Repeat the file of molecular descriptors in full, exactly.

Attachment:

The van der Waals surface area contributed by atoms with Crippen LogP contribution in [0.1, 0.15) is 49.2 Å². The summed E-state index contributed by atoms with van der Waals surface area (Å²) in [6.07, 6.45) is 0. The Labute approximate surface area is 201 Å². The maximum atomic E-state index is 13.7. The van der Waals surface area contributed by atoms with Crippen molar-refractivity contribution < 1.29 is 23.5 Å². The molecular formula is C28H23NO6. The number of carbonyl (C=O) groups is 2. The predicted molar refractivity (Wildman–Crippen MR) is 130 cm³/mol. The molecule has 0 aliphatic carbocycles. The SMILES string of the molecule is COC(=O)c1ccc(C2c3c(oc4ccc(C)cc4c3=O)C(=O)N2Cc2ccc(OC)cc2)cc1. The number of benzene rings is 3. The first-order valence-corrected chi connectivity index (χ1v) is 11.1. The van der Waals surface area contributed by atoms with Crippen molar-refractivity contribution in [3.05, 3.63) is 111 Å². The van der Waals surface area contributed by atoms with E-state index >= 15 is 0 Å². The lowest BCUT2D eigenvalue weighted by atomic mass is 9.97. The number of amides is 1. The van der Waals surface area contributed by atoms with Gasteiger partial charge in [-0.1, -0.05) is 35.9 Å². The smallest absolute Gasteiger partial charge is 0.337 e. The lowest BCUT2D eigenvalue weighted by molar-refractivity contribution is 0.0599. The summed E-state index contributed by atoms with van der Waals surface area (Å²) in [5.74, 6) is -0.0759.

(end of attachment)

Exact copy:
The van der Waals surface area contributed by atoms with Crippen LogP contribution in [0.1, 0.15) is 49.2 Å². The summed E-state index contributed by atoms with van der Waals surface area (Å²) in [6.07, 6.45) is 0. The Labute approximate surface area is 201 Å². The maximum atomic E-state index is 13.7. The van der Waals surface area contributed by atoms with Crippen molar-refractivity contribution < 1.29 is 23.5 Å². The molecular formula is C28H23NO6. The number of carbonyl (C=O) groups is 2. The predicted molar refractivity (Wildman–Crippen MR) is 130 cm³/mol. The molecule has 0 aliphatic carbocycles. The SMILES string of the molecule is COC(=O)c1ccc(C2c3c(oc4ccc(C)cc4c3=O)C(=O)N2Cc2ccc(OC)cc2)cc1. The number of benzene rings is 3. The first-order valence-corrected chi connectivity index (χ1v) is 11.1. The van der Waals surface area contributed by atoms with Crippen molar-refractivity contribution in [3.05, 3.63) is 111 Å². The van der Waals surface area contributed by atoms with E-state index >= 15 is 0 Å². The lowest BCUT2D eigenvalue weighted by atomic mass is 9.97. The number of amides is 1. The van der Waals surface area contributed by atoms with Gasteiger partial charge in [-0.1, -0.05) is 35.9 Å². The smallest absolute Gasteiger partial charge is 0.337 e. The lowest BCUT2D eigenvalue weighted by molar-refractivity contribution is 0.0599. The summed E-state index contributed by atoms with van der Waals surface area (Å²) in [5.74, 6) is -0.0759.